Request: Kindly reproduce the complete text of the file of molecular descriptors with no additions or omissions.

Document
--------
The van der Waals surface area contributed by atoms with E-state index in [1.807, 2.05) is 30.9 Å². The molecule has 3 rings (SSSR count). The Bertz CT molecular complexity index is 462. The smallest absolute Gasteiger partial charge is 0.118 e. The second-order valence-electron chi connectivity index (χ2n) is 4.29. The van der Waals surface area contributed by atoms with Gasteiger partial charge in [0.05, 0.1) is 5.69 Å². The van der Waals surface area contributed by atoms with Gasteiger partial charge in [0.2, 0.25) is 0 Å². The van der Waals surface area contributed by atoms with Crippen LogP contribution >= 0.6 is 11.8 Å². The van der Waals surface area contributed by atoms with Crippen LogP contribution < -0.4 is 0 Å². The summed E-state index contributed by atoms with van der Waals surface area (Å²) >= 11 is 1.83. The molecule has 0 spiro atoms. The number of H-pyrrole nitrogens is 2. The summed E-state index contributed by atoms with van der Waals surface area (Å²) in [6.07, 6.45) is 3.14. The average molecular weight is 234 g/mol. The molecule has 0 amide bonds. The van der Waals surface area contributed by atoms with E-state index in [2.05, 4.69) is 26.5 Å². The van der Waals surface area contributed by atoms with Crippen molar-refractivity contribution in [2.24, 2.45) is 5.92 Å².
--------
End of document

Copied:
The van der Waals surface area contributed by atoms with E-state index in [1.807, 2.05) is 30.9 Å². The molecule has 3 rings (SSSR count). The Bertz CT molecular complexity index is 462. The smallest absolute Gasteiger partial charge is 0.118 e. The second-order valence-electron chi connectivity index (χ2n) is 4.29. The van der Waals surface area contributed by atoms with Gasteiger partial charge in [0.05, 0.1) is 5.69 Å². The van der Waals surface area contributed by atoms with Gasteiger partial charge in [0.2, 0.25) is 0 Å². The van der Waals surface area contributed by atoms with Crippen LogP contribution >= 0.6 is 11.8 Å². The van der Waals surface area contributed by atoms with Crippen LogP contribution < -0.4 is 0 Å². The summed E-state index contributed by atoms with van der Waals surface area (Å²) >= 11 is 1.83. The molecule has 0 spiro atoms. The number of H-pyrrole nitrogens is 2. The summed E-state index contributed by atoms with van der Waals surface area (Å²) in [6.07, 6.45) is 3.14. The average molecular weight is 234 g/mol. The molecule has 0 amide bonds. The van der Waals surface area contributed by atoms with E-state index in [2.05, 4.69) is 26.5 Å². The van der Waals surface area contributed by atoms with Crippen molar-refractivity contribution in [2.24, 2.45) is 5.92 Å².